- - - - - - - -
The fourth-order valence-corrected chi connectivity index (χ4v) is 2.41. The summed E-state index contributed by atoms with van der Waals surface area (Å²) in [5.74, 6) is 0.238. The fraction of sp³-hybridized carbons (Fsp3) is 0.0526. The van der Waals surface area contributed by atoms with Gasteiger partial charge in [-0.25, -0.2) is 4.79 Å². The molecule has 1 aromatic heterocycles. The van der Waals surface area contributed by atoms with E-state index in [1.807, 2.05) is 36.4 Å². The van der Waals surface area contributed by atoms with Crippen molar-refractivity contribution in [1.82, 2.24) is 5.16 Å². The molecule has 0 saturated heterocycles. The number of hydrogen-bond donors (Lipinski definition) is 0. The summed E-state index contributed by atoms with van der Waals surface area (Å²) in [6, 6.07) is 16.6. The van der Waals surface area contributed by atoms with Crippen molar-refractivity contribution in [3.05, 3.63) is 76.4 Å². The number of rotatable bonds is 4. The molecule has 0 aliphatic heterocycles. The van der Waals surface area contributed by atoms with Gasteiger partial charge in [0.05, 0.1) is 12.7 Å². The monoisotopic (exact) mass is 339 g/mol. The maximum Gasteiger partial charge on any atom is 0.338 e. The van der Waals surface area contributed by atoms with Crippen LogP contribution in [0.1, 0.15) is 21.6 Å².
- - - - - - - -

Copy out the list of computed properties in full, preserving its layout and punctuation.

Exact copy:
The fourth-order valence-corrected chi connectivity index (χ4v) is 2.41. The summed E-state index contributed by atoms with van der Waals surface area (Å²) in [5.74, 6) is 0.238. The fraction of sp³-hybridized carbons (Fsp3) is 0.0526. The van der Waals surface area contributed by atoms with Gasteiger partial charge in [-0.25, -0.2) is 4.79 Å². The molecule has 1 aromatic heterocycles. The van der Waals surface area contributed by atoms with E-state index in [1.807, 2.05) is 36.4 Å². The van der Waals surface area contributed by atoms with Crippen molar-refractivity contribution in [1.82, 2.24) is 5.16 Å². The molecule has 0 saturated heterocycles. The number of hydrogen-bond donors (Lipinski definition) is 0. The summed E-state index contributed by atoms with van der Waals surface area (Å²) in [6, 6.07) is 16.6. The van der Waals surface area contributed by atoms with Crippen molar-refractivity contribution in [3.05, 3.63) is 76.4 Å². The number of rotatable bonds is 4. The molecule has 0 aliphatic heterocycles. The van der Waals surface area contributed by atoms with Gasteiger partial charge in [0.05, 0.1) is 12.7 Å². The monoisotopic (exact) mass is 339 g/mol. The maximum Gasteiger partial charge on any atom is 0.338 e. The van der Waals surface area contributed by atoms with Crippen LogP contribution in [0.1, 0.15) is 21.6 Å².